renewable energy > newsfile > bush would export nuclear fuel and power plants to developing nations
Bush would export nuclear fuel and power plants to developing nationsPosted: 20 Feb 2006
Nuclear power is the primary focus of his plan to wean the United States off fossil fuels and give developing countries the electricity they need, President George W. Bush said in his radio address to the nation on Saturday. The President's plan would divide nations into two classes - nuclear fuel supplier nations and user nations.
In President Bush's view, nuclear power is "safe and clean" and it generates "large amounts of low-cost electricity without emitting air pollution or greenhouse gases."
The President acknowledged two problems with the expansion of nuclear power. "We must dispose of nuclear waste safely," he said, "and we must keep nuclear technology and material out of the hands of terrorist networks and terrorist states."
President George W. Bush gives one of his weekly Saturday morning radio addresses
© Eric Draper/The White House
President Bush proposes to solve these problems with a new plan called the Global Nuclear Energy Partnership announced with his Fiscal Year 2007 budget earlier this month.
"Under this partnership," the President said Saturday, "America will work with nations that have advanced civilian nuclear energy programs, such as France, Japan, and Russia."
"Together, we will develop and deploy innovative, advanced reactors and new methods to recycle spent nuclear fuel. This will allow us to produce more energy, while dramatically reducing the amount of nuclear waste and eliminating the nuclear byproducts that unstable regimes or terrorists could use to make weapons."
The Bush administration's Fiscal Year 2007 budget includes $250 million to launch this plan as part of the administration's overall $632 million request for the Office of Nuclear Energy, Science and Technology to spend on nuclear technology research, development, and infrastructure.
The United States has not built a new nuclear power plant since the 1970s, said the President in his radio address, pointing out that France has built 58 nuclear power plants during that time period and now gets about 78 per cent of its electricity from nuclear power.
Yet, while no new plants has been built during that time, the United States has had five new nuclear plants come on-line since 1990. The most recent is the Watts Bar 1 nuclear reactor located between Chattanooga and Knoxville and operated by the federal government's Tennessee Valley Authority, which came on-line February 7, 1996.
The United States' newest nuclear reactor is Watts Bar 1 located 10 miles south of Spring City, Tennessee.
© Nuclear Regulatory Commission
Still, President Bush is determined to encourage the nuclear industry to build more power plants, saying, "Our goal is to start the construction of new nuclear power plants by the end of this decade."
The Global Nuclear Energy Partnership includes five elements that are projected to meet the energy needs of the United States - building a new generation of nuclear power plants in the United States, developing and deploying new nuclear recycling technologies, managing and storing spent nuclear fuel in the United States, designing Advance Burner Reactors that would produce energy from recycled nuclear fuel, and enhancing resistance to nuclear proliferation.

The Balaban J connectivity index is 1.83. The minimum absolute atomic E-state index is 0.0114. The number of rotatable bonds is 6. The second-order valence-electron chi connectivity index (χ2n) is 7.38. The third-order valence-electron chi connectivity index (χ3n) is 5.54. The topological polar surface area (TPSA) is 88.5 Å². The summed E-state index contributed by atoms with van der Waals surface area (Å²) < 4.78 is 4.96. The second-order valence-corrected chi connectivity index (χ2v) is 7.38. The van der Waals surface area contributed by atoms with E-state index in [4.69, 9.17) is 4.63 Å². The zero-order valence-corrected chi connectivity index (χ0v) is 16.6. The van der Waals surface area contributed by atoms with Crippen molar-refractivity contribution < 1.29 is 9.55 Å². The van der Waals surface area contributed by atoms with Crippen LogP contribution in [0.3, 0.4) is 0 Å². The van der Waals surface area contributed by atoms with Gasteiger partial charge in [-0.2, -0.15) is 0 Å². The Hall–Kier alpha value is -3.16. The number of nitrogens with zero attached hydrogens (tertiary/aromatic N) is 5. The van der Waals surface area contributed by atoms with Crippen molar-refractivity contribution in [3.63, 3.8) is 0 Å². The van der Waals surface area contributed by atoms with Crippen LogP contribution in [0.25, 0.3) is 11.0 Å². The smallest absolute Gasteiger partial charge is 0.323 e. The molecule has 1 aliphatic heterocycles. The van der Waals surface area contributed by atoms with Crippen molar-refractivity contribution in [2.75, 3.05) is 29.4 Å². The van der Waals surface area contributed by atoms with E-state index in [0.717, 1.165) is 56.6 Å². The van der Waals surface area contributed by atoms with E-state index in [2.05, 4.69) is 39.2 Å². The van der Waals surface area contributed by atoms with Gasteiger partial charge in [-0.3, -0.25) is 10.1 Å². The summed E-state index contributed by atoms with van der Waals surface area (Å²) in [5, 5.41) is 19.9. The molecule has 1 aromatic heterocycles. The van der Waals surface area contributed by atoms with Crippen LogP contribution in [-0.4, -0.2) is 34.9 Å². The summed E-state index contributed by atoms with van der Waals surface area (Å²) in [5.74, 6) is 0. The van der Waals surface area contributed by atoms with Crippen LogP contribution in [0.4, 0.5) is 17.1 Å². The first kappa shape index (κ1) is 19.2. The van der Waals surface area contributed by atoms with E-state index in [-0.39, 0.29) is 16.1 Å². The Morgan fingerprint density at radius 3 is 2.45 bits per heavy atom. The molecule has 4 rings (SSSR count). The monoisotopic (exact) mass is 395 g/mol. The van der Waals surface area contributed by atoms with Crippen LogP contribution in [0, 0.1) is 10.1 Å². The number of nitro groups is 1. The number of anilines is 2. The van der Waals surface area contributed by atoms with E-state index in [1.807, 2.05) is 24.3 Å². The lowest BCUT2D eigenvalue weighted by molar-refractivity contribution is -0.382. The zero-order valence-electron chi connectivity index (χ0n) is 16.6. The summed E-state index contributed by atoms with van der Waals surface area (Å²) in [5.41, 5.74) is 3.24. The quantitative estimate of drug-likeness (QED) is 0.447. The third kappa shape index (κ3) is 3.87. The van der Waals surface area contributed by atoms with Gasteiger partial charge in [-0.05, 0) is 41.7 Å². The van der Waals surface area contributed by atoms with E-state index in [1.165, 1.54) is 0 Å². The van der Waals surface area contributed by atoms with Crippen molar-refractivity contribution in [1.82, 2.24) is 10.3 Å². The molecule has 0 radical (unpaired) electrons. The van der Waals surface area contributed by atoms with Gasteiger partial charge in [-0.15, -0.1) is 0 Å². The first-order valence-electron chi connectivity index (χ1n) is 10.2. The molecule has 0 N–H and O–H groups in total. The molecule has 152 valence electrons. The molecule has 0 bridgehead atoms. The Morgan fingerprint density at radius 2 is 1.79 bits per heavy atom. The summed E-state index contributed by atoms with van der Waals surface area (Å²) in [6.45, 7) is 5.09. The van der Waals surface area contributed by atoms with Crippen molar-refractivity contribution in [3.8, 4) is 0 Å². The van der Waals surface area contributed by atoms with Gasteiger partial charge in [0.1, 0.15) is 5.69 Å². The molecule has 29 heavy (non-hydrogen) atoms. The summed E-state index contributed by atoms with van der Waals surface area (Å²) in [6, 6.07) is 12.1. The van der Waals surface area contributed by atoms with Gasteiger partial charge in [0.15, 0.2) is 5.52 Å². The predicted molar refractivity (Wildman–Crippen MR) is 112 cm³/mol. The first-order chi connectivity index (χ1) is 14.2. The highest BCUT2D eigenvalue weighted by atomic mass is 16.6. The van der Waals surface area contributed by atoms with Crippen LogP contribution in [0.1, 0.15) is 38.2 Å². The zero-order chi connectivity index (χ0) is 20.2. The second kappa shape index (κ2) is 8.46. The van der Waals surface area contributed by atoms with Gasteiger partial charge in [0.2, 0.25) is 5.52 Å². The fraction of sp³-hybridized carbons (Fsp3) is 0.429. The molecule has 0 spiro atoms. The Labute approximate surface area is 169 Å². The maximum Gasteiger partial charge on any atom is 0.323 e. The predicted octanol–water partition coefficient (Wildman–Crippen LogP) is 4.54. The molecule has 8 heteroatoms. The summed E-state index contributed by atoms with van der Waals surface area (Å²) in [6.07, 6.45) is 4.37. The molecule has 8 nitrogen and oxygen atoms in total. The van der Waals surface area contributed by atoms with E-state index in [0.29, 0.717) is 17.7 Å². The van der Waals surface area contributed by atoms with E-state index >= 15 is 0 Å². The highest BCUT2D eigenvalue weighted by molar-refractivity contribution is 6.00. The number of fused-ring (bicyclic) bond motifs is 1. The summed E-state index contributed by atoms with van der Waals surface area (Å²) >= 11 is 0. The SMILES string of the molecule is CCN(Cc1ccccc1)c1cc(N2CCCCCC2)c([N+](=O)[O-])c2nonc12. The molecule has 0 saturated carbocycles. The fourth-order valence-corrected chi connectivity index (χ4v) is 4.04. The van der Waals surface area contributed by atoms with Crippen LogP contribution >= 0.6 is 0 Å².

Exporting nuclear power
Two elements of the plan are aimed at giving nuclear power to developing nations. The United States and partners would establish a fuel services program for developing nations, and in addition, the nuclear fuel supplier nations would develop and construct what the President calls "small scale reactors" designed for the needs of developing countries.
"As these technologies are developed," the President said Saturday, "we will work with our partners to help developing countries meet their growing energy needs by providing them with small scale reactors that will be secure and cost-effective. We will also ensure that these developing nations have a reliable nuclear fuel supply."
"In exchange," he said, "these countries would agree to use nuclear power only for civilian purposes and forego uranium enrichment and reprocessing activities that can be used to develop nuclear weapons."
Today, light water reactors dominate the commercial use of nuclear power, geared to large national markets with big electricity grids.
Countries with smaller grids and less well-developed technical infrastructures that now burn fossil fuels could use a different, smaller, reactor design, the Bush administration believes.
These smaller reactors could incorporate fuel designs that offer very long-life fuel loads that might last the entire life of the reactor so that refueling is not needed, the US Energy Department explains on its Global Nuclear Energy Partnership website.
The smaller reactors might have remote monitoring, physical protection against sabotage and other terrorist acts, standardized designs in the 50 to 350 MWe range, potential for district heating and potable water production, fully passive safety systems, simple operation that requires minimal in-country nuclear infrastructure, use of as much existing licensed or certified technology as possible, and use of advanced manufacturing techniques.
Today, there are no fully developed or installed reactors that have all these features, the US Energy Department acknowledges.
Under the Global Nuclear Energy Partnership plan an international fuel services consortium of �fuel supplier nations� would choose to operate both nuclear power plants and fuel production and handling facilities. They would provide "reliable" fuel services to �user nations� that choose only to operate nuclear power plants.
This is a shortened version of a report which first appeared on Environment News Service.
Copyright Environment News Service (ENS) 2006. All Rights Reserved.
The Global Nuclear Energy Partnership